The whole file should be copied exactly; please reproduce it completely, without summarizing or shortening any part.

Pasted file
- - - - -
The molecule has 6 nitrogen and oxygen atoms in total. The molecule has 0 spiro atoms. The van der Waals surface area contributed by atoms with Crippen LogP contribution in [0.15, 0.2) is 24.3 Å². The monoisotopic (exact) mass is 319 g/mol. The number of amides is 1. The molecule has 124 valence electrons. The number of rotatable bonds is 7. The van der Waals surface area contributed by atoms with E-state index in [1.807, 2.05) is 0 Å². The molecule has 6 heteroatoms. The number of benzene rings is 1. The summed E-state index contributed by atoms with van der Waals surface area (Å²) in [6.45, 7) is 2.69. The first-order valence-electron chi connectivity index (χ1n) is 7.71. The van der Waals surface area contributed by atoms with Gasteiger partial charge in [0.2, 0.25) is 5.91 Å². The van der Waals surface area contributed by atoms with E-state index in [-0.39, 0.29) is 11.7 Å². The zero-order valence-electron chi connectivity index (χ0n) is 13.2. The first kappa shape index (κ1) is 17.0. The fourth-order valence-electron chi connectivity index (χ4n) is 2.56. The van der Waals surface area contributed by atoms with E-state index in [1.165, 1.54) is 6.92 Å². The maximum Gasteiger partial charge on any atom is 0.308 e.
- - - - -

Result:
The molecule has 6 nitrogen and oxygen atoms in total. The molecule has 0 spiro atoms. The van der Waals surface area contributed by atoms with Crippen LogP contribution in [0.15, 0.2) is 24.3 Å². The monoisotopic (exact) mass is 319 g/mol. The number of amides is 1. The molecule has 124 valence electrons. The number of rotatable bonds is 7. The van der Waals surface area contributed by atoms with E-state index in [1.807, 2.05) is 0 Å². The molecule has 6 heteroatoms. The number of benzene rings is 1. The summed E-state index contributed by atoms with van der Waals surface area (Å²) in [6.45, 7) is 2.69. The first-order valence-electron chi connectivity index (χ1n) is 7.71. The van der Waals surface area contributed by atoms with Gasteiger partial charge in [0.2, 0.25) is 5.91 Å². The van der Waals surface area contributed by atoms with E-state index in [-0.39, 0.29) is 11.7 Å². The zero-order valence-electron chi connectivity index (χ0n) is 13.2. The first kappa shape index (κ1) is 17.0. The fourth-order valence-electron chi connectivity index (χ4n) is 2.56. The van der Waals surface area contributed by atoms with E-state index in [1.165, 1.54) is 6.92 Å². The maximum Gasteiger partial charge on any atom is 0.308 e.